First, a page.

Sharing mercy with others, will always include, in a very special way, the process of forgiveness. Mercy and forgiveness belong together. Forgiveness means my arms are open, my home is open, and most of all, my heart is open. When we forgive each other, we prove that there is a love present in our world, that is stronger than any sin or hurt. Jesus gets on this forgiveness thing, and He just won’t let it go. Everywhere Jesus goes, He either teaches about forgiveness or He offers it to someone. Zacchaeus. Peter. The woman at the well. The woman caught in adultery. When Jesus teaches His followers to pray, He tells them to ask for forgiveness and for the strength to forgive other people. Every place you open the Gospels, Jesus is sounding the bugle of forgiveness. The truth is obvious: Jesus, very simply, is all about forgiveness. So much so that His first sermon is just one word, “Repent!” as He makes it plain that we need forgiveness. And His last words are uttered to the Father from the cross on behalf of the soldiers below. In other words, forgiveness provides the first and last word of Jesus’s entire ministry. That alone teaches us how very important forgiveness is to our God. And how important it should be to us. Forgiveness will transform you and your relationships once you release its power into your life. You will find a new and higher level of living and of relationships. Read this inspirational text from Father Mike Schmitz, from Dynamic Catholic: Grudge holding is not one of our most attractive traits. For years, I carried around with me all the people who had hurt me or disappointed me. Like a wheelbarrow full of grudges, resentments, and wrongs to be righted. They went with me everywhere I went, as if I were some kind of supernatural scorekeeper who could track all the wrongs done and remember them in case they were needed at a moment’s notice. That is when I was forced to find the key. A key to let me out of the prison cell of past hurt and wrongs so that I could live in the present and move toward the future. I discovered that the key is forgiveness. One of the Spiritual Works of Mercy is to forgive willingly. How? Three steps:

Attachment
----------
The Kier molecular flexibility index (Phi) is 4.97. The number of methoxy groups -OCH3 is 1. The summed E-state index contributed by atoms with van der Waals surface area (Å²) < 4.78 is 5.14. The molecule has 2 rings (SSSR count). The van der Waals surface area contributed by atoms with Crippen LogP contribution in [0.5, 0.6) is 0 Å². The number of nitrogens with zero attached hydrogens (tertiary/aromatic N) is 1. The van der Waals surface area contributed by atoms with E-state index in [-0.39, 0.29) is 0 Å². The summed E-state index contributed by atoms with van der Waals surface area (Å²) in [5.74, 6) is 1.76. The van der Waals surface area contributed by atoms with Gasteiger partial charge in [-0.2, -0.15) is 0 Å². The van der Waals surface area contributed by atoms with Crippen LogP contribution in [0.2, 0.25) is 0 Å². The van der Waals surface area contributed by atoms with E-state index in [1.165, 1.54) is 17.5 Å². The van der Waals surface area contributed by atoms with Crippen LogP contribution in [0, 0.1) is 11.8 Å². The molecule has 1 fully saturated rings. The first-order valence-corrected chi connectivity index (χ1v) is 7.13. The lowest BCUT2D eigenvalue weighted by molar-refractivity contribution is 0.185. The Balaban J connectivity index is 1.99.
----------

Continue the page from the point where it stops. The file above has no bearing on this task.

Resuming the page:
- Acknowledge that there has been an offence. It is necessary. There is something to forgive.
- What has this person cost me. In front of Jesus add it up.
- Then say: I am not going to make you pay me back.
Mercy – know what you owe me, but I release you from your debt. In justice you owe me – mercy says I release you from your debt. You will be set free by becoming a person of mercy. “Forgiveness isn’t an event, it is a process.” Knowing that forgiveness is a process and not just an event reveals why it is so difficult to forgive. We want it to be over and done with in a single moment, but in reality it takes a serious emotional and spiritual commitment. While difficult, there are few skills more important in life than forgiveness. There isn’t a person on the planet that hasn’t needed to give forgiveness. To help us forgive, we need to be aware of two incredibly simple but transformative truths about forgiveness. The first is, order matters. The three-step process on how to forgive is incredibly helpful, but perhaps the most important part about the process is in adhering to the order. Here is the order: